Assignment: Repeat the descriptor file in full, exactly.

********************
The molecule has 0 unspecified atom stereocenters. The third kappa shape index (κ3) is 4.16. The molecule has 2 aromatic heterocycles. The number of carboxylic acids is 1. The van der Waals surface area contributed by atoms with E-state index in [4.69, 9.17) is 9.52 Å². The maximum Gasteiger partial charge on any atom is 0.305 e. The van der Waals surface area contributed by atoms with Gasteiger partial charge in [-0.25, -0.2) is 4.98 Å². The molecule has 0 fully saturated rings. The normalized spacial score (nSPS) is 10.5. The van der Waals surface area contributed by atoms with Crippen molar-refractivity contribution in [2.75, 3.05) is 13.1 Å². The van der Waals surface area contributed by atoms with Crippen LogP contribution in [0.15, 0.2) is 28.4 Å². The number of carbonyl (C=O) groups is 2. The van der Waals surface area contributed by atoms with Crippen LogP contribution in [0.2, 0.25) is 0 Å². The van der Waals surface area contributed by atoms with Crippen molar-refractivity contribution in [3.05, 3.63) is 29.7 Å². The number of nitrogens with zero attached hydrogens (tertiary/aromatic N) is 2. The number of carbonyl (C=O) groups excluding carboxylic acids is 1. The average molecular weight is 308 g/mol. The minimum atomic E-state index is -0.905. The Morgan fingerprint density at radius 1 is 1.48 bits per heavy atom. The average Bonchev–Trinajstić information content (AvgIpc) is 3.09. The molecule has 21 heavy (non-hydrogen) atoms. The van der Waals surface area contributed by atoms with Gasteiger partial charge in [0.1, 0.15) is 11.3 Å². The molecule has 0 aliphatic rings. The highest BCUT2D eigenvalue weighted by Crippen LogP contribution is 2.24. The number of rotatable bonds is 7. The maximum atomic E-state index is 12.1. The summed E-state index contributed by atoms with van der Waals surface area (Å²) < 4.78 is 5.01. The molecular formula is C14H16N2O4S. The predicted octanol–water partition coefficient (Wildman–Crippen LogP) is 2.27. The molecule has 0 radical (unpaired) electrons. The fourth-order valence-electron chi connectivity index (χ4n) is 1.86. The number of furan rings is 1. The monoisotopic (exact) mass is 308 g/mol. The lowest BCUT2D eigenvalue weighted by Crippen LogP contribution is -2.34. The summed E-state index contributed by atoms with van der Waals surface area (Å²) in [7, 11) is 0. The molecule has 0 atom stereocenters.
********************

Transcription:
The molecule has 0 unspecified atom stereocenters. The third kappa shape index (κ3) is 4.16. The molecule has 2 aromatic heterocycles. The number of carboxylic acids is 1. The van der Waals surface area contributed by atoms with E-state index in [4.69, 9.17) is 9.52 Å². The maximum Gasteiger partial charge on any atom is 0.305 e. The van der Waals surface area contributed by atoms with Gasteiger partial charge in [-0.25, -0.2) is 4.98 Å². The molecule has 0 fully saturated rings. The normalized spacial score (nSPS) is 10.5. The van der Waals surface area contributed by atoms with Crippen molar-refractivity contribution in [2.75, 3.05) is 13.1 Å². The van der Waals surface area contributed by atoms with Crippen LogP contribution in [0.15, 0.2) is 28.4 Å². The number of carbonyl (C=O) groups is 2. The van der Waals surface area contributed by atoms with Crippen LogP contribution in [0.2, 0.25) is 0 Å². The van der Waals surface area contributed by atoms with Crippen molar-refractivity contribution in [3.05, 3.63) is 29.7 Å². The number of nitrogens with zero attached hydrogens (tertiary/aromatic N) is 2. The number of carbonyl (C=O) groups excluding carboxylic acids is 1. The average molecular weight is 308 g/mol. The minimum atomic E-state index is -0.905. The Morgan fingerprint density at radius 1 is 1.48 bits per heavy atom. The average Bonchev–Trinajstić information content (AvgIpc) is 3.09. The molecule has 21 heavy (non-hydrogen) atoms. The van der Waals surface area contributed by atoms with Gasteiger partial charge in [0.1, 0.15) is 11.3 Å². The molecule has 0 aliphatic rings. The highest BCUT2D eigenvalue weighted by Crippen LogP contribution is 2.24. The number of rotatable bonds is 7. The maximum atomic E-state index is 12.1. The summed E-state index contributed by atoms with van der Waals surface area (Å²) < 4.78 is 5.01. The molecular formula is C14H16N2O4S. The predicted octanol–water partition coefficient (Wildman–Crippen LogP) is 2.27. The molecule has 0 radical (unpaired) electrons. The fourth-order valence-electron chi connectivity index (χ4n) is 1.86. The number of furan rings is 1. The monoisotopic (exact) mass is 308 g/mol. The lowest BCUT2D eigenvalue weighted by Crippen LogP contribution is -2.34. The summed E-state index contributed by atoms with van der Waals surface area (Å²) in [7, 11) is 0. The molecule has 0 atom stereocenters.